202. 202. Source coding theorem: how to satisfy E[C] < H(X)+1? Choose dm = − ⎡ log 2 p X (am ) ⎤ (where ⎡ x ⎤ stands for the smallest integer which is ≥ x). Then ⎢ ⎥ ⎢ ⎥ dm ≥ − log 2 p X (am ) ⇒ − dm ≤ log 2 p X (am ) ⇒ 2 − dm ≤ p X (am ) ⇒ M ∑2 m =1 − dm M ≤ ∑ p X (am ) = 1. m =1 Therefore, Kraft inequality is satisfied, and we can construct a prefix condition code with codeword lengths d1 ,…, d M . Also, by construction, dm − 1 < − log 2 p X (am ) ⇒ dm < − log 2 p X (am ) + 1 ⇒ p X (am )dm < − p X (am )log 2 p X (am ) + p X (am ) ⇒ M ∑p m =1 M X (am )dm < ∑ ( − p X (am )log 2 p X (am ) + p X (am )) m =1 M M m =1 m =1 ⇒ E[C] < ∑ ( − p X (am )log 2 p X (am )) + ∑ p X (am ) = H (X) + 1 Ilya Pollak
  203. 203. Note: Huffman code may often be very far from the entropy •  Let X have two outcomes, a1 and a2, with probabilities 1−2−d and 2−d, respectively. Ilya Pollak
  204. 204. Note: Huffman code may often be very far from the entropy •  Let X have two outcomes, a1 and a2, with probabilities 1−2−d and 2−d, respectively. •  Huffman code: 0 for a1; 1 for a2. •  Expected codeword length: 1. Ilya Pollak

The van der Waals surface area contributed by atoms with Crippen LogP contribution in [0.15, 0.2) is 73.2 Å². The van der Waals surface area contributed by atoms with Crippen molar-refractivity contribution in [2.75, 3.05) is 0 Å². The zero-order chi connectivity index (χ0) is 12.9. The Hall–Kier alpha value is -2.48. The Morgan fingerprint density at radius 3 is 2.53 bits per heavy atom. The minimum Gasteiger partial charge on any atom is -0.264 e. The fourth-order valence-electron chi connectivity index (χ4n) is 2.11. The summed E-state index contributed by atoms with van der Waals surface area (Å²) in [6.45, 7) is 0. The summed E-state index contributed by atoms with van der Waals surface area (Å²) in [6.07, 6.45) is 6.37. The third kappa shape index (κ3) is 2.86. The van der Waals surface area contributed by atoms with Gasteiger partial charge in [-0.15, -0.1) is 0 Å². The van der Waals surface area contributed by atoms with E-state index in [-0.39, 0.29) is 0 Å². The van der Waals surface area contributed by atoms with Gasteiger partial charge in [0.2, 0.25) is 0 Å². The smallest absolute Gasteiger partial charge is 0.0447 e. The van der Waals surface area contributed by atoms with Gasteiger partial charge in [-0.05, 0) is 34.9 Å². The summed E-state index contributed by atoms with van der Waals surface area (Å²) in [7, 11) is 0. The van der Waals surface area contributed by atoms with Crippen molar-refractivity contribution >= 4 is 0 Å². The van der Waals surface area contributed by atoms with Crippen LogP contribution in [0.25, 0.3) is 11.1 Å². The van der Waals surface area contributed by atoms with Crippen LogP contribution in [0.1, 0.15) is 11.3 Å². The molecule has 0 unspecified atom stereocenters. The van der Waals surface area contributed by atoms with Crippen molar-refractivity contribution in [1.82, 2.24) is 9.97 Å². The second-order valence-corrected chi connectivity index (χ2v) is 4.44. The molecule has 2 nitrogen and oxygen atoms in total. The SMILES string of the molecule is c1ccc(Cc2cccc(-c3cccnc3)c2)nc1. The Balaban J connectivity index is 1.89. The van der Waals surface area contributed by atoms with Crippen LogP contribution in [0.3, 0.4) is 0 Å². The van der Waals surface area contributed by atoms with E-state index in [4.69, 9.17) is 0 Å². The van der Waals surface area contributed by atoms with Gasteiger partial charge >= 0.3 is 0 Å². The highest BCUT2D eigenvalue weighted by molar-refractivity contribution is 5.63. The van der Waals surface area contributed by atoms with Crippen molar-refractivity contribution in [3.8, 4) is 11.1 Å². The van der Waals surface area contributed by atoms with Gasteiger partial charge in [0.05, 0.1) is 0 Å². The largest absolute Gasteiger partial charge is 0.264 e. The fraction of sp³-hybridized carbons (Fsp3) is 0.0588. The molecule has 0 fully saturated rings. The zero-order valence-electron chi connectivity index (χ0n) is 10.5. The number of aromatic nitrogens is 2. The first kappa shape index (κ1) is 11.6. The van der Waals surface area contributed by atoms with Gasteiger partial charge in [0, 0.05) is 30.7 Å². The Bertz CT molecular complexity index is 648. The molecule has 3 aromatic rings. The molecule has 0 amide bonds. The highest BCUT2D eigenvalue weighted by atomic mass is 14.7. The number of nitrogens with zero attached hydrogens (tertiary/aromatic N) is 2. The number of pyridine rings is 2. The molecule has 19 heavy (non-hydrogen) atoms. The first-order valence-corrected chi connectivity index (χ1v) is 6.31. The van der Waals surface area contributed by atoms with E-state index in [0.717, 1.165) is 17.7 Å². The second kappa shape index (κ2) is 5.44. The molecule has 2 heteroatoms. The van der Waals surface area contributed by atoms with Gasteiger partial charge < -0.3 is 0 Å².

205. 205. Note: Huffman code may often be very far from the entropy •  Let X have two outcomes, a1 and a2, with probabilities 1−2−d and 2−d, respectively. •  Huffman code: 0 for a1; 1 for a2. •  Expected codeword length: 1. •  Entropy: −(1−2−d) log2(1−2−d) + d2−d ≈ 0 for large d. For example, if d=20, this is 0.0000204493. Ilya Pollak
  206. 206. Note: Huffman code may often be very far from the entropy •  Let X have two outcomes, a1 and a2, with probabilities 1−2−d and 2−d, respectively. •  Huffman code: 0 for a1; 1 for a2. •  Expected codeword length: 1. •  Entropy: −(1−2−d) log2(1−2−d) + d2−d ≈ 0 for large d. For example, if d=20, this is 0.0000204493. •  Problem: no codeword can have fractional numbers of bits! Ilya Pollak
  207. 207. Note: Huffman code may often be very far from the entropy •  Let X have two outcomes, a1 and a2, with probabilities 1−2−d and 2−d, respectively. •  Huffman code: 0 for a1; 1 for a2. •  Expected codeword length: 1. •  Entropy: −(1−2−d) log2(1−2−d) + d2−d ≈ 0 for large d. For example, if d=20, this is 0.0000204493. •  Problem: no codeword can have fractional numbers of bits! •  If we have a source which produces independent random variables X1, X2 , …, all identically distributed to X, a single Huffman code can be constructed for several of them, effectively resulting in fractional numbers of bits per random variable. Ilya Pollak